Health-Risk Factors and the Prevalence of Chronic Kidney Disease: Cross-Sectional Findings from a National Cohort of 87,143 Thai Open University Students

Prasutr Thawornchaisit, Ferdinandus de Looze, Christopher M Reid, Sam ang Seubsman, Thanh Tam Tran, Adrian Sleigh, Thai Cohort Study Team

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BACKGROUND: Chronic kidney disease (CKD) is becoming a major health challenge worldwide as its aetiology has transferred from predominantly infectious disease to emerging chronic diseases, especially diabetes and hypertension. A rapid health-risk transition driven by economic development is transforming Thailand which is now becoming an ageing country where chronic diseases are a major health burden.

METHODS: This study used the 2005 baseline cross-sectional dataset of 87,143 Thai Cohort Study members to investigate risk factors associated with CKD. Using multivariate logistic regression, we looked into the relationship between CKD and demographic and socioeconomic factors, personal health status and various health-related behaviours.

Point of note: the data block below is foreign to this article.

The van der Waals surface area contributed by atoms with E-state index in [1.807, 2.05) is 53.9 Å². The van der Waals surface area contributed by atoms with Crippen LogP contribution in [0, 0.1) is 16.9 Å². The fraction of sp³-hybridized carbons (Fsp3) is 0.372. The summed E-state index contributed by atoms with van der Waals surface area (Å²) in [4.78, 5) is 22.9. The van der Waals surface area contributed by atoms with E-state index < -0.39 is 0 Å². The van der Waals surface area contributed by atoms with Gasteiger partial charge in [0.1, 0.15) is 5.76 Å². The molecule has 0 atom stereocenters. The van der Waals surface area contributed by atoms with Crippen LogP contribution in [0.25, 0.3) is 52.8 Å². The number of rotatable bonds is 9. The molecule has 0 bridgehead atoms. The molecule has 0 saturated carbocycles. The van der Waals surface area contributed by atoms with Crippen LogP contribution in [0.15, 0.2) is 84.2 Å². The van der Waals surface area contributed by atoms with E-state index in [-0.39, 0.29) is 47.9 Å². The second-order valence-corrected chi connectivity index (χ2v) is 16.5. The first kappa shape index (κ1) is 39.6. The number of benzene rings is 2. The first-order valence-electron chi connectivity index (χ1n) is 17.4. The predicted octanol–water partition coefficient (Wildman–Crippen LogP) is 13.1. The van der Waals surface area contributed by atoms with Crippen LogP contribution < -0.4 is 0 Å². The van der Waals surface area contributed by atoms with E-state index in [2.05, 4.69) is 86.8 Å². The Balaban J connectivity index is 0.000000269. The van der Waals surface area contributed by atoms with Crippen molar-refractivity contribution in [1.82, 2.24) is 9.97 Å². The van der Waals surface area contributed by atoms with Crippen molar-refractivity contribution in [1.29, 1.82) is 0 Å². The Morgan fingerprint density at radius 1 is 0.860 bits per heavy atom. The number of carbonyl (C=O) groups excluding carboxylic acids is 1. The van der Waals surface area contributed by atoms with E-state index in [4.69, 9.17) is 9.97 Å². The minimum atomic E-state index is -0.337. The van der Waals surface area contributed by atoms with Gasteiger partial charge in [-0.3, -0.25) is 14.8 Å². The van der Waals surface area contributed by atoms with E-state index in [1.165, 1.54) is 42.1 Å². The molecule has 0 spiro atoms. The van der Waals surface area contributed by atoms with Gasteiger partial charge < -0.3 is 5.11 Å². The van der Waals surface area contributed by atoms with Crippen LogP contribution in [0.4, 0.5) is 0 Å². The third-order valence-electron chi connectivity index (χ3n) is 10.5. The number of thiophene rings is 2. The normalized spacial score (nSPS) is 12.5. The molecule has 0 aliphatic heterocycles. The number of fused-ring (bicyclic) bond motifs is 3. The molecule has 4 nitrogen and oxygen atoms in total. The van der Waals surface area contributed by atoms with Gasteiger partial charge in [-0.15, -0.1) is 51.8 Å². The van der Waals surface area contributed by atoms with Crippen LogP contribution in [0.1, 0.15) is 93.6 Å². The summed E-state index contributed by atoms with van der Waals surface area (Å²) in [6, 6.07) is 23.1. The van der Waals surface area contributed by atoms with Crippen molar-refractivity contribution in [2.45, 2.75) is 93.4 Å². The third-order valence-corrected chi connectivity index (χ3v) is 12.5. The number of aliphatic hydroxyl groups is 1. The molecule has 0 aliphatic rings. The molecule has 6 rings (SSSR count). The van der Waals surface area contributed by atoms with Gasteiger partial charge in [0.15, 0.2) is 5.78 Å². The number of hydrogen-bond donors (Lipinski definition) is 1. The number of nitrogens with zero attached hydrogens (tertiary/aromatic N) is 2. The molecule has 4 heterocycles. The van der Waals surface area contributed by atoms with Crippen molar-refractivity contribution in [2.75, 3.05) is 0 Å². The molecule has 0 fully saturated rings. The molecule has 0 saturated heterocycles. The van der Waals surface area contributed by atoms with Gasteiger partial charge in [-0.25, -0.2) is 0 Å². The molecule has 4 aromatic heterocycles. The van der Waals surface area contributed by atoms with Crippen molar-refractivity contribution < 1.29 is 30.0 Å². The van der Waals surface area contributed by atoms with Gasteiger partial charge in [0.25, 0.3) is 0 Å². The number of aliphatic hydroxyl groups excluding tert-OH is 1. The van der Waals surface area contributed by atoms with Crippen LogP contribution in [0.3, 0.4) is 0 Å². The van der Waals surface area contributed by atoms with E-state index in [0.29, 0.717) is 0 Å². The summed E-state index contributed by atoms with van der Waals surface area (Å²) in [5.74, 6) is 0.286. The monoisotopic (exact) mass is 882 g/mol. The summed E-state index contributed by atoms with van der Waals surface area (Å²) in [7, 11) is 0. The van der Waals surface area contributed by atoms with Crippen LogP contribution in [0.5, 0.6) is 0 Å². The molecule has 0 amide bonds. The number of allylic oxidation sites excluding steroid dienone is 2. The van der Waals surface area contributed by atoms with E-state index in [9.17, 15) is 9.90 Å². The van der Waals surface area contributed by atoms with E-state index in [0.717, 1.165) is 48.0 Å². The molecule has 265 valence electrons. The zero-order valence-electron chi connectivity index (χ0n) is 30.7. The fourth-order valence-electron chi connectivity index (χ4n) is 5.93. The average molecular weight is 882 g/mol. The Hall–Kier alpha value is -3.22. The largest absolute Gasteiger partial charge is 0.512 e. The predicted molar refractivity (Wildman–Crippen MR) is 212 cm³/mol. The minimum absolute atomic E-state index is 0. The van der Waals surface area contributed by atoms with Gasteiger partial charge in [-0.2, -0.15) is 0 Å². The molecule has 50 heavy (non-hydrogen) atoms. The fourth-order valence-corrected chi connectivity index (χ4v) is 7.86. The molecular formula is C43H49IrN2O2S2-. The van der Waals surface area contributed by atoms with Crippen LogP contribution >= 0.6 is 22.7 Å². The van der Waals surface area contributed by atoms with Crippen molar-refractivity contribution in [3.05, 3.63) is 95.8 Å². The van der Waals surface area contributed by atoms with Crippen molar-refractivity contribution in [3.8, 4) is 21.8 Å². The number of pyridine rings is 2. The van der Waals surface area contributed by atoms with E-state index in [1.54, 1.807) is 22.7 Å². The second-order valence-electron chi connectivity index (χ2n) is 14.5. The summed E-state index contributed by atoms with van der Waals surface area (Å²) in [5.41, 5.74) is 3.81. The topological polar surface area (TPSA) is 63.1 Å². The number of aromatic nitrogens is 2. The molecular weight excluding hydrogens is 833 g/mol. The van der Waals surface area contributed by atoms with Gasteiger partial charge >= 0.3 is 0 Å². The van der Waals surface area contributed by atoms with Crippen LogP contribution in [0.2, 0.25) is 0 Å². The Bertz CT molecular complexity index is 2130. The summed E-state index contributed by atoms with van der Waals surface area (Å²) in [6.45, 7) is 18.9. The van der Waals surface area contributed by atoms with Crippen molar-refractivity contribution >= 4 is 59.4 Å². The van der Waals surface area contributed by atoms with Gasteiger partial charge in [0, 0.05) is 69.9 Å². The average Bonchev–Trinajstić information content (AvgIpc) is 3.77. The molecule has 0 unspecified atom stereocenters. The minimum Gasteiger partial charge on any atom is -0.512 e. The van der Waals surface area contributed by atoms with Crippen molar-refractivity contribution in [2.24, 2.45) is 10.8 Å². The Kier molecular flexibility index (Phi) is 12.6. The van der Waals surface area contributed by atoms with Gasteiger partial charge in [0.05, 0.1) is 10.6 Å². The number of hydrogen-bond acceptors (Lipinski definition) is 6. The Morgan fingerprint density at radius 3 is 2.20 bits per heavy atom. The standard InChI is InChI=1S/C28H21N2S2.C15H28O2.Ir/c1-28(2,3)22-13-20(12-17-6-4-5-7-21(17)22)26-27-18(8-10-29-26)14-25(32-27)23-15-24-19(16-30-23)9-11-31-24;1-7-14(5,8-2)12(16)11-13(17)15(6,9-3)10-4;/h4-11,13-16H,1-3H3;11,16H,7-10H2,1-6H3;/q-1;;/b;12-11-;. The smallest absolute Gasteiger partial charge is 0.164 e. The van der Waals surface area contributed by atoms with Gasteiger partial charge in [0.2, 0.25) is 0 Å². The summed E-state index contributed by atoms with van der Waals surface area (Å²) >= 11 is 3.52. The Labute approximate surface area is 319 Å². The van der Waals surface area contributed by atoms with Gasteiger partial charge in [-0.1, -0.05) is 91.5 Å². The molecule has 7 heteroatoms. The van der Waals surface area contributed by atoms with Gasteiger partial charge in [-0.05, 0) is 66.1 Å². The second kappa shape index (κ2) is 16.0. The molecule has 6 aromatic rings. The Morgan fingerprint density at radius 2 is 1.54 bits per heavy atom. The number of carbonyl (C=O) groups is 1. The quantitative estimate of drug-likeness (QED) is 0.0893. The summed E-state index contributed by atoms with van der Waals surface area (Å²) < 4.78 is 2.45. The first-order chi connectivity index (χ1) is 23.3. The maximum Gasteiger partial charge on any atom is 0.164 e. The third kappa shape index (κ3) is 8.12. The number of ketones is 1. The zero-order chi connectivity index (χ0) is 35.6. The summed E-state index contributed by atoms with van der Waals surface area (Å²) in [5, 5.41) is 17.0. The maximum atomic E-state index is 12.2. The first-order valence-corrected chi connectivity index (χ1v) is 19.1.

RESULTS: The prevalence of CKD in men was lower than that in women (2.5% vs 2.7%). In both sexes, CKD is associated with ageing, cigarette smoking and drinking alcohol, having diabetes, high lipids and hypertension. In men, CKD was associated with living in rural areas, having a low income, a higher BMI, short sleeping and having Western fast food. In women, marriage is associated with a higher risk of CKD.

CONCLUSIONS: CKD is strongly associated with ageing, underlying diseases, smoking and drinking. Hypertension, elevated lipids, or diabetes are all risk factors that could be prevented or detected and treated. The Ministry of Public Health should encourage Thai people to consume healthy food, maintain a normal weight, stop smoking and drink alcohol in moderation, all of which will help prevent CKD.

Original languageEnglish
Pages (from-to)59-72
Number of pages14
JournalGlobal Journal of Health Science
Issue number5
Publication statusPublished - 2015


  • CKD
  • demography
  • SES
  • BMI
  • diabetes
  • high lipids
  • hypertension
  • smoking
  • drinking
  • Thailand

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